Decisions, Decisions...

At the beginning of the entire process, before it ever turned to an application, I had some important decisions to make:

Do I want to go to a MA or a PhD program?

I was surprised to discover that many places offer a PhD program to people who only hold a BA. It takes longer than a MA program, but - and here's the real kicker - a PhD program has a much better chance of providing financial assistance to participants. This assistance, in some programs, covers full tuition, medical insurance AND a stipend (similar to a salary).

Many of the better universities only offer a PhD program. Some grant you a MA along the way, some will just give you the PhD diploma at the end, without ever officially going through the MA stage.

Most PhD programs take between 4-6 years to complete. MA programs take around 2 years. As always, check with individual programs to be sure.

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What Exactly Am I Interested In?

First of all - even though I've defined what my general area of interest is (willpower and, later on, intuition), my current program doesn't hold me to that topic, and I am free to change it if I want to. The choice I made during the application process was important, but not necessarily binding. However, it was a good idea to try and really define what is it about psychology that I was really interested in - this choice was the basis for most of the steps that followed. When you find your area, you will (hopefully) ride it all the way to the PhD program - this is how you'll find specific programs and professors to target, among other things. It's best to put a lot of thought into this part of the process. A lot. At the beginning, I had a vague notion that I am interested in "Delay of Gratification." I Emailed many different professors, if I believed their interests had any relevance to it. My goal in Emailing them was double:

  1. I wanted to learn some of the lingo (to help me do more research, and sharpen my definition of my interest area). I learned, for example, that "perseverance," "self-regulation," and "goal achievement" were all additional keywords I could use when searching for material.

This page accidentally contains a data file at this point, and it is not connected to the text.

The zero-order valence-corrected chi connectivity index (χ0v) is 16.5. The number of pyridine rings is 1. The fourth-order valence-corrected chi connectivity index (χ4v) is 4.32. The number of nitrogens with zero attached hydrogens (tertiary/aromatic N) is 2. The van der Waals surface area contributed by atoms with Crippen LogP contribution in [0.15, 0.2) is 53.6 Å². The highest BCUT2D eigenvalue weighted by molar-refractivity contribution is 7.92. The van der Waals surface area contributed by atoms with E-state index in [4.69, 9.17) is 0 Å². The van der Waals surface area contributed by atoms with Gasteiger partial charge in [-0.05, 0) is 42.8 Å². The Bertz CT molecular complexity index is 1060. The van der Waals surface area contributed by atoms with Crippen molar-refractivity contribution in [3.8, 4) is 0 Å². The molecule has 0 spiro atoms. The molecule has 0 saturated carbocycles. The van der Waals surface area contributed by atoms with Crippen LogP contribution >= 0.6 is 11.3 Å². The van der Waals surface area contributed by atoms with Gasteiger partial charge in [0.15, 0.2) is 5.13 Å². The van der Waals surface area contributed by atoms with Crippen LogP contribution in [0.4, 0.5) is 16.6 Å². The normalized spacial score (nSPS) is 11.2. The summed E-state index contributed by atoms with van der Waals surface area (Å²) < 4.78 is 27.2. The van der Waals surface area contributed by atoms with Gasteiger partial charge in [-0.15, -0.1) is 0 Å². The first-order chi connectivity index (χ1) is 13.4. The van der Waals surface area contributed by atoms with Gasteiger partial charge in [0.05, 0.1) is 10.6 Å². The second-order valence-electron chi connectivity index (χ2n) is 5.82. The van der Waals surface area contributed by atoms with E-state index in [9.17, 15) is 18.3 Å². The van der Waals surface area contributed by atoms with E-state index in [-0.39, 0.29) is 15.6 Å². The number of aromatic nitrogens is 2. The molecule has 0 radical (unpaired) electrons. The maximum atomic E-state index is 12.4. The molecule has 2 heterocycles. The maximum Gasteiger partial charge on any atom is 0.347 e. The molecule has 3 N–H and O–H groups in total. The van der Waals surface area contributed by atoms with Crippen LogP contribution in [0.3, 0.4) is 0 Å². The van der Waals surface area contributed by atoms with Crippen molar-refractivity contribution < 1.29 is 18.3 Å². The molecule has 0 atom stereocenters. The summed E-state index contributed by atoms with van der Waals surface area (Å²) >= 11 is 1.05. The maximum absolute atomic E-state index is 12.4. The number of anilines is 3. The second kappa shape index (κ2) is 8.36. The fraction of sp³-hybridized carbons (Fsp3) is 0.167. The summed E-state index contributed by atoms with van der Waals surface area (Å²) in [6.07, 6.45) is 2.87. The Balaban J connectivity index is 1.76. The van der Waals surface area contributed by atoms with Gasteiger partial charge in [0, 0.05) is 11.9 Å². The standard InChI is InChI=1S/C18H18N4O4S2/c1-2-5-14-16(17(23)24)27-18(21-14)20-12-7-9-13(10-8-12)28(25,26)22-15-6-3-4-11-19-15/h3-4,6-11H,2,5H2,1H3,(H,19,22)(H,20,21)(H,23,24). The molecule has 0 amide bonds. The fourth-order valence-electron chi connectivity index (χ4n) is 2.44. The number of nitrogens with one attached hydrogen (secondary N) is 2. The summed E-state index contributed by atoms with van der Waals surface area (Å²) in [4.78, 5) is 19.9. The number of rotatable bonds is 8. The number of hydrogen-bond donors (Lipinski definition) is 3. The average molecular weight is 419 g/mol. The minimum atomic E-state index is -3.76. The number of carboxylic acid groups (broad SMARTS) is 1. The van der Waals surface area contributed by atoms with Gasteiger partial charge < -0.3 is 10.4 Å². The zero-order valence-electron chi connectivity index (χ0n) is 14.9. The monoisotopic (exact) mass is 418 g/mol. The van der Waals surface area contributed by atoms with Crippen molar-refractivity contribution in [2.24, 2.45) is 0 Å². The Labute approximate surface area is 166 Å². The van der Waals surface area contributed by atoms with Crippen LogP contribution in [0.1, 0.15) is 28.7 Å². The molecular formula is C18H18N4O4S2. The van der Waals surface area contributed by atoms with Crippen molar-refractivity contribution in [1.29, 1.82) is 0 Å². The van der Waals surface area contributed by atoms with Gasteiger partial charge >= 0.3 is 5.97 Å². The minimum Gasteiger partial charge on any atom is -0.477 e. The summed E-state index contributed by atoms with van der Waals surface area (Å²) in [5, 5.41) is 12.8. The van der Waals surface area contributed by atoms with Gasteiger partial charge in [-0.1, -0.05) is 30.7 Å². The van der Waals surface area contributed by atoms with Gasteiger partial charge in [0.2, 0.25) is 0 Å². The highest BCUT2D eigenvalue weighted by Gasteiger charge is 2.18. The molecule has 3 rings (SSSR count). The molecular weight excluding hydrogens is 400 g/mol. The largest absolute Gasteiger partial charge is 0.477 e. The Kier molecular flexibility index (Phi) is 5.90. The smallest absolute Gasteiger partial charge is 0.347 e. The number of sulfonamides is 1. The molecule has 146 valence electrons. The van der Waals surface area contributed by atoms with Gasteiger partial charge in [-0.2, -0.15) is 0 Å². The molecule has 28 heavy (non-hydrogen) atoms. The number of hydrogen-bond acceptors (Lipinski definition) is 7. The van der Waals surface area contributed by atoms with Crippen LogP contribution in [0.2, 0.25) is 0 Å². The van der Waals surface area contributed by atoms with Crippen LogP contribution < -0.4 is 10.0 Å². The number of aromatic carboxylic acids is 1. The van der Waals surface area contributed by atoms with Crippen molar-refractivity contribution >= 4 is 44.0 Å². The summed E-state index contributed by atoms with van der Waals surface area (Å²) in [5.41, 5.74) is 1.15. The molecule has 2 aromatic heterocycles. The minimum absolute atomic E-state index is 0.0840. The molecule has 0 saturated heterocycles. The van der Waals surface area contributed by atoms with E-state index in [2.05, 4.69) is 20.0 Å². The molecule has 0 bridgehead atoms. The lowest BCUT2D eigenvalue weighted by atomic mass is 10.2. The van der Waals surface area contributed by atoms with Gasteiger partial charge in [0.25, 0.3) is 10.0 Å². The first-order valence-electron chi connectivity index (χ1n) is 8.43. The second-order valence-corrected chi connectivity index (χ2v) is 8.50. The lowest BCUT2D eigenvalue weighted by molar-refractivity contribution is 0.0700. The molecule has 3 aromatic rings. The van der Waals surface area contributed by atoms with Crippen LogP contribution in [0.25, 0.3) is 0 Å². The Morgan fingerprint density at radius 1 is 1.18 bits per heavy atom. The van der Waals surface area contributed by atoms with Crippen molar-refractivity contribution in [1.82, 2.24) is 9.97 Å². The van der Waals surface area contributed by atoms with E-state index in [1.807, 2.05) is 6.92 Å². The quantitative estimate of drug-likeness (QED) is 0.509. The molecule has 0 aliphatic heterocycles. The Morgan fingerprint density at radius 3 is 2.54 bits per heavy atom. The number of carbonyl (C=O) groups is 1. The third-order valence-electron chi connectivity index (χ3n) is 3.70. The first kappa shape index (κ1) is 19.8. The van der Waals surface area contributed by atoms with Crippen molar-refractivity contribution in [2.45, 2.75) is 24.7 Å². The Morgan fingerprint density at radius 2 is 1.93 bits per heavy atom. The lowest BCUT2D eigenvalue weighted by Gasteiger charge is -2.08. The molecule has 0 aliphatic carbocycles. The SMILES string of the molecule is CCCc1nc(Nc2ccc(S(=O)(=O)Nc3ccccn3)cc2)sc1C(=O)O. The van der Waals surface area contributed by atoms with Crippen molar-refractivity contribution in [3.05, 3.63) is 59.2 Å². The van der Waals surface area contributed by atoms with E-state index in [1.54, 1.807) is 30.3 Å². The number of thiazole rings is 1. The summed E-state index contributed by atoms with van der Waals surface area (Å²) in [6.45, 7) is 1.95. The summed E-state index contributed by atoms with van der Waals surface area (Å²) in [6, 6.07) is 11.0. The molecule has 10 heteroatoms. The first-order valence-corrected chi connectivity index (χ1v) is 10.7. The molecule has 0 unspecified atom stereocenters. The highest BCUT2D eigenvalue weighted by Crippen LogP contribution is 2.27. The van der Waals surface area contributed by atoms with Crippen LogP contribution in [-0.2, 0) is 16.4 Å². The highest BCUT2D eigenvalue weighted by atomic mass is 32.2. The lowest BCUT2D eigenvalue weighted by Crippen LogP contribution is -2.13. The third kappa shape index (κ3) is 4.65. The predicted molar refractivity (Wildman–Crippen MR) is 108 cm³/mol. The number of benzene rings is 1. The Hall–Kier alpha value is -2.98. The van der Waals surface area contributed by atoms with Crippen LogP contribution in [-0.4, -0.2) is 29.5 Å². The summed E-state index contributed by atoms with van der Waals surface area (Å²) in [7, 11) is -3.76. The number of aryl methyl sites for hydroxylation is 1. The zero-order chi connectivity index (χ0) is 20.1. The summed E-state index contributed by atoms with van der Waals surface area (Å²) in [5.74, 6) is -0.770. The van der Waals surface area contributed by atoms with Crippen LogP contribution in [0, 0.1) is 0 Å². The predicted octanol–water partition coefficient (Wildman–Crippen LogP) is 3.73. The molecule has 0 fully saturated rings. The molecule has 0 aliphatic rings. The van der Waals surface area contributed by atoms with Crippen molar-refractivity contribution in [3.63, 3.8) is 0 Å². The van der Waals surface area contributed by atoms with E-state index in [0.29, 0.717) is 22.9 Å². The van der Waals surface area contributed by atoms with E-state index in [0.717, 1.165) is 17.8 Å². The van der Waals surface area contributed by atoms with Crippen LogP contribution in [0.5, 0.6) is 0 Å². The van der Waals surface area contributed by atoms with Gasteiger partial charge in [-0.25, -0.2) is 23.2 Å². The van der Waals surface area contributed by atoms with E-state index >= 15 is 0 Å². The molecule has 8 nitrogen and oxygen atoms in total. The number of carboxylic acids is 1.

2. I wanted to make initial contact with professors who, later on, may be on the receiving end of my application. This way, I am also showing my commitment to the process - I ask them where to look for more information (possibly their own publications), study the material, return with more questions, and generally show them that I'm serious about the whole thing.

Most reactions were extremely pleasant, even when they could not help me. Only one was somewhat nasty.

When Emailing professors, I took my time in composing the letters. Most importantly, I remembered that they owe me nothing, and made them aware that I appreciate their help and the time they spend in reading my letters. While I relied on their kindness, hoping that they would be willing to help a complete outsider, I never assumed that they are supposed to help me. When they did Email me back, I made sure to thank them.

Here are some examples of letters I sent, and responses I received.

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Which University Should I Apply To?

The Advisor

In a PhD program, much of the work is done under the guidance of a specific professor - the advisor. In some programs it's possible to change advisors after you start, in others it can be more of a problem, due to financing reasons (see "Finance," below).